An Evening With! Leonard Volk: Community Leader, Architect, Photographer
Dallasite, Leonard Volk, gave a lecture about his family’s history in Dallas at the Dallas Historical Society’s “An Evening With!” program. Over 100 people came to Hall Of State on the evening of Tuesday, April 16, to hear about Leonard Volk’s family and the Volk Brother department stores. His daughter, Alison Volk, moderated the talk. Immediately following the discussion, a meet and greet reception occurred, which included a signing of his book of photography and essays. Guests also enjoyed viewing items from the Dallas Historical Society’s Volk Collection.
Mr. Volk’s interesting family history began when George and Leonard Volk came to Dallas From Baltimore, George in 1887 and Leonard in 1889. Leonard went to work in a shoe store on Elm Street in 1889, bought the store in 1890, and began Volk Brothers Company in 1890, with George as its 1st president. Volk Brothers Company grew to have eight Dallas stores in its 80 year history. The subdivision popularly known as Volk Estates in University Park, was bought by his grandfather. Created and sold by his son, Harold, Volk Estates now has some of the most expensive real estate in Dallas.
Volk recalled memories of growing up in Dallas and how it has changed during his 91 years, his career in architecture and his volunteer community service career making a difference in our Dallas community. For example, in 1966, at the Salado conference of Goals for Dallas, he wrote the goal for four of the twelve goals areas, including Design of the City, Transportation, Cultural Affairs, and Housing. He also told remembrances of his father, Harold, and his extraordinary career in retail business and the military. His military career began with ROTC at Yale. He left before graduation in 1917 for active duty in the Army, attended the First Officers Training Camp in Leon Springs, TX, then in 1918 served as an artillery officer with the 90th Division in France. During World War II, he again served his country. As President of the National Shoe Retailers Association, he planned shoe rationing, announced it to the nation on the radio. He then served as a civilian in the OSS in Britain and France, organizing and leading a Psychological Warfare unit in the liberated towns from Normandy to Bordeaux after breakout from the Normandy invasion perimeter. After the war, he participated in meetings that helped OSS become the CIA.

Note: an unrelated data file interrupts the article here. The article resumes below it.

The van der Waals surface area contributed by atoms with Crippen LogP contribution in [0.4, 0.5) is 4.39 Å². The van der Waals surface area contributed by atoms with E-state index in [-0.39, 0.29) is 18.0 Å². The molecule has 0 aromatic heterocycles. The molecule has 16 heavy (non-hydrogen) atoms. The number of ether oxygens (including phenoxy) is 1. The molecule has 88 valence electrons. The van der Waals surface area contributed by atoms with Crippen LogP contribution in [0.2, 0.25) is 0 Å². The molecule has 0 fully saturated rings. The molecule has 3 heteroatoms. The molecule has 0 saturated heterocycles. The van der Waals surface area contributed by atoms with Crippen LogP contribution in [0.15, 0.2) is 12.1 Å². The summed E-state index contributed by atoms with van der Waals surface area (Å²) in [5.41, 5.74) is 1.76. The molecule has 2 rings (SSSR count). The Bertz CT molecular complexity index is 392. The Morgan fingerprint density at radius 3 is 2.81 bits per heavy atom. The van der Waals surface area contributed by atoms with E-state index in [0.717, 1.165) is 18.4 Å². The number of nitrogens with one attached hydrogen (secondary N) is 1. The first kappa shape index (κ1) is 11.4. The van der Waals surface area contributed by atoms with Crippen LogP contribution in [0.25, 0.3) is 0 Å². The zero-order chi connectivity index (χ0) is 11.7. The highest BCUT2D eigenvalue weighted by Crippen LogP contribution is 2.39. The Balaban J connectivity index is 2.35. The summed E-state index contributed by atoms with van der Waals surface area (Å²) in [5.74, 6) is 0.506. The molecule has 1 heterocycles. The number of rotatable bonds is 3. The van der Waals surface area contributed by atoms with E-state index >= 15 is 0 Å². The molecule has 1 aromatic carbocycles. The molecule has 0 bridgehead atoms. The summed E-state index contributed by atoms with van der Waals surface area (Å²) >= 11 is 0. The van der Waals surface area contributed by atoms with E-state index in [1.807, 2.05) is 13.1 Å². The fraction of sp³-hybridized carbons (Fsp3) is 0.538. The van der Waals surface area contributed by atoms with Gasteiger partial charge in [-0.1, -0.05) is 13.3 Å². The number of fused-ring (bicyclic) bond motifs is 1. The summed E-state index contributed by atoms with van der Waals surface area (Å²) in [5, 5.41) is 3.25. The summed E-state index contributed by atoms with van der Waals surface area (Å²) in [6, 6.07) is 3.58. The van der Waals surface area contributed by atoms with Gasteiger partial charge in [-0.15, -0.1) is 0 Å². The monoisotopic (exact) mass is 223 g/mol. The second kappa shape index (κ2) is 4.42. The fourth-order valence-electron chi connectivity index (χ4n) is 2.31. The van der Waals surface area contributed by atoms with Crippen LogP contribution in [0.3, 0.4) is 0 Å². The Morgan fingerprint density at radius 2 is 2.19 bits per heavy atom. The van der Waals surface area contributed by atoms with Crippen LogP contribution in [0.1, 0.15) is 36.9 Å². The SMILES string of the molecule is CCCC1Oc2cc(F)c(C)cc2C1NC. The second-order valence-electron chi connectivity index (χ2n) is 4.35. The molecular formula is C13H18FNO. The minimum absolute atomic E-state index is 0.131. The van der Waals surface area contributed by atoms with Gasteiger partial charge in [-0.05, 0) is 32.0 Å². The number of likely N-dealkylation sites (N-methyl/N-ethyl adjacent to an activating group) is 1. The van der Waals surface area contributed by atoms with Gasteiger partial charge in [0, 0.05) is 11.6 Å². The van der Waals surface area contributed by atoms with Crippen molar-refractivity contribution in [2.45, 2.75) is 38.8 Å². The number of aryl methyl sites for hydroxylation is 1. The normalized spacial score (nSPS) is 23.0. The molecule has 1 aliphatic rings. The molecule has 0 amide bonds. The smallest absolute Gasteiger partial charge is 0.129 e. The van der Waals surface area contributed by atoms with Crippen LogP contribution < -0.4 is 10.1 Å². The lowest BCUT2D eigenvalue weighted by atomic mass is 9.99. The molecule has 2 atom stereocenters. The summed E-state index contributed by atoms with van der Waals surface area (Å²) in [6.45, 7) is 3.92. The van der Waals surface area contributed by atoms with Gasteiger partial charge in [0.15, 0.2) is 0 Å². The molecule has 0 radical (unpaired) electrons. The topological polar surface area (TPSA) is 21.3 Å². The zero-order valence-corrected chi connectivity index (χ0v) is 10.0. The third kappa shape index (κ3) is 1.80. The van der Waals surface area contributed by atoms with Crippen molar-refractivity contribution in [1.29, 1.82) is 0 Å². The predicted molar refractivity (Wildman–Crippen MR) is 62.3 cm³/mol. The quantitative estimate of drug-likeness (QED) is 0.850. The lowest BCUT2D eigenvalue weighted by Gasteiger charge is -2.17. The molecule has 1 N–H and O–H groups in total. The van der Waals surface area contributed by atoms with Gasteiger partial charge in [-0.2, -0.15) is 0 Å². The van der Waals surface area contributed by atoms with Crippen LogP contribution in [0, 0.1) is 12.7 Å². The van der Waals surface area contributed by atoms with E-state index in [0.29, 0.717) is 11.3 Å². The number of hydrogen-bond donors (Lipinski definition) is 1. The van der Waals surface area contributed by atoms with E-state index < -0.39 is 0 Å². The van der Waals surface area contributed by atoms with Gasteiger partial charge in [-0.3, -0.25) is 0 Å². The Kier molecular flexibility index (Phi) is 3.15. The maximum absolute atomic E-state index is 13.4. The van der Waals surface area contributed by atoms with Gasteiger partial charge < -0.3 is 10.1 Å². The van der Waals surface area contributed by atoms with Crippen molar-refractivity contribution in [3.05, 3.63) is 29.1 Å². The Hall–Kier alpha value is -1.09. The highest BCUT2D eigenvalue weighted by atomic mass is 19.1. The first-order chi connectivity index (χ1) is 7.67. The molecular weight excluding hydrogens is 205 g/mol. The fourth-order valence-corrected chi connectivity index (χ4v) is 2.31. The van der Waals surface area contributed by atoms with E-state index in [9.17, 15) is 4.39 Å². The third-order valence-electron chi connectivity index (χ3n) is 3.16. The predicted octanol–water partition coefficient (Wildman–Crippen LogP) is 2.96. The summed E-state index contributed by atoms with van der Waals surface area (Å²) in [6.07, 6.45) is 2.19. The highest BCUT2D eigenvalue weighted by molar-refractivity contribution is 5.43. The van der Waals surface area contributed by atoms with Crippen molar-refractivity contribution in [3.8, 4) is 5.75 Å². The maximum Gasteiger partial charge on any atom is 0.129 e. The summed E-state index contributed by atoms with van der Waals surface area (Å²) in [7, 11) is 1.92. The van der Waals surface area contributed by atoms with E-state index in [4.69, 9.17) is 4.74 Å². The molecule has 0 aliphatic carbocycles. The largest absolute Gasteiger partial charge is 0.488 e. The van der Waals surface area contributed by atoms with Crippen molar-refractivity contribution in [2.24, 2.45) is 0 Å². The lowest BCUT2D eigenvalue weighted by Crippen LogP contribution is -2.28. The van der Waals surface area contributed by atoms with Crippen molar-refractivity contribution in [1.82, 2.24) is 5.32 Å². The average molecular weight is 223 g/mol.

Leonard Volk then discussed attending Texas Country Day School in Dallas (now St. Mark’s), graduating from Andover in 1945, and from Yale in 1949. He travelled in Europe for 14 months in 1949-50. From 1952 to 1955 Volk served in the U.S. Army’s Counter Intelligence Corps, stationed in Germany for two years. Returning to the U.S., he studied Architecture at MIT and received his degree in 1959. He practiced architecture in Dallas from 1959 to 1989, much of the time as a principal of Selzer Associates, Architects. His design projects included low and high-rise apartments, attached houses, a medical clinic and medical offices, subdivision plans, office buildings, a hangar and industrial building for Texas Instruments, commercial remodeling at Highland Park Village in Dallas and Rideglea Village in Fort Worth, staff housing at McDonald Observatory for the University of Texas, and public housing modernization in West Dallas. He pursued a volunteer career in Dallas from 1959 to 1995, working on such activities as Goals For Dallas, organizing a Community Design Center improvement, and leading the Dallas AIA’s Affordable Housing Committee. A slideshow of Volk’s impressive photography of Dallas Landmarks and Fair Park accompanied the talk.
“An Evening With!” is supported in part by the City of Dallas Office of Cultural Affairs.
About Dallas Historical Society
The Dallas Historical Society collects, preserves, and exhibits the unique heritage of Dallas and Texas to educate and inspire future generations. Founded in 1922, it is the oldest historical organization in Dallas County. Since 1938, the Society has been steward of the Hall of State; a historical Texas Landmark builty in 1936 for the Texas Centennial, located in Fair Park, as well as a collection of artifacts and archives from both Dallas and Texas in excess of 3 million pieces. This vast collection serves as the backdrop for year-round temporary exhibits and an archival research center in addition to public educational programs. For more information visit www.dallashistory.com